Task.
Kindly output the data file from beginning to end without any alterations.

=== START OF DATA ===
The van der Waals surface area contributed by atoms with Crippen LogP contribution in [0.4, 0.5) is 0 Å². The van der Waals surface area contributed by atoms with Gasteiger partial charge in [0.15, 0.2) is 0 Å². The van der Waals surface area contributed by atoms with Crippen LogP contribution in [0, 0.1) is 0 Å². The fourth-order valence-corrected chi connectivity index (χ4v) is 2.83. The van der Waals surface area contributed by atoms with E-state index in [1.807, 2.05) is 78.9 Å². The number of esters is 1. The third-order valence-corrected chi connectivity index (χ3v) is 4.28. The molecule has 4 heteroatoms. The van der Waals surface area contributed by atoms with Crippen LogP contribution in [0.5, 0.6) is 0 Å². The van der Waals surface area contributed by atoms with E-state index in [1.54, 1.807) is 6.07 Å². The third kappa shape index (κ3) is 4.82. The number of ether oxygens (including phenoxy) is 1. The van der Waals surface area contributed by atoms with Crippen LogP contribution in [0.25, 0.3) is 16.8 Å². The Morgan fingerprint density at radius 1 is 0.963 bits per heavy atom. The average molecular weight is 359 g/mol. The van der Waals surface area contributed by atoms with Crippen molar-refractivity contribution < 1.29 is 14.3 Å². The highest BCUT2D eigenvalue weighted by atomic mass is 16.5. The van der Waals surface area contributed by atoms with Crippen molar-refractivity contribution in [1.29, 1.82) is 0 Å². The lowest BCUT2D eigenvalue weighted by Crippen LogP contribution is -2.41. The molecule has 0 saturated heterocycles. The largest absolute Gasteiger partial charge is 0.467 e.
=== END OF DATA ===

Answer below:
The van der Waals surface area contributed by atoms with Crippen LogP contribution in [0.4, 0.5) is 0 Å². The van der Waals surface area contributed by atoms with Gasteiger partial charge in [0.15, 0.2) is 0 Å². The van der Waals surface area contributed by atoms with Crippen LogP contribution in [0, 0.1) is 0 Å². The fourth-order valence-corrected chi connectivity index (χ4v) is 2.83. The van der Waals surface area contributed by atoms with E-state index in [1.807, 2.05) is 78.9 Å². The number of esters is 1. The third-order valence-corrected chi connectivity index (χ3v) is 4.28. The molecule has 4 heteroatoms. The van der Waals surface area contributed by atoms with Crippen LogP contribution in [0.5, 0.6) is 0 Å². The van der Waals surface area contributed by atoms with E-state index in [1.54, 1.807) is 6.07 Å². The third kappa shape index (κ3) is 4.82. The number of ether oxygens (including phenoxy) is 1. The van der Waals surface area contributed by atoms with Crippen LogP contribution in [0.25, 0.3) is 16.8 Å². The Morgan fingerprint density at radius 1 is 0.963 bits per heavy atom. The average molecular weight is 359 g/mol. The van der Waals surface area contributed by atoms with Crippen molar-refractivity contribution < 1.29 is 14.3 Å². The highest BCUT2D eigenvalue weighted by atomic mass is 16.5. The van der Waals surface area contributed by atoms with Crippen molar-refractivity contribution in [1.29, 1.82) is 0 Å². The lowest BCUT2D eigenvalue weighted by Crippen LogP contribution is -2.41. The molecule has 0 saturated heterocycles. The largest absolute Gasteiger partial charge is 0.467 e.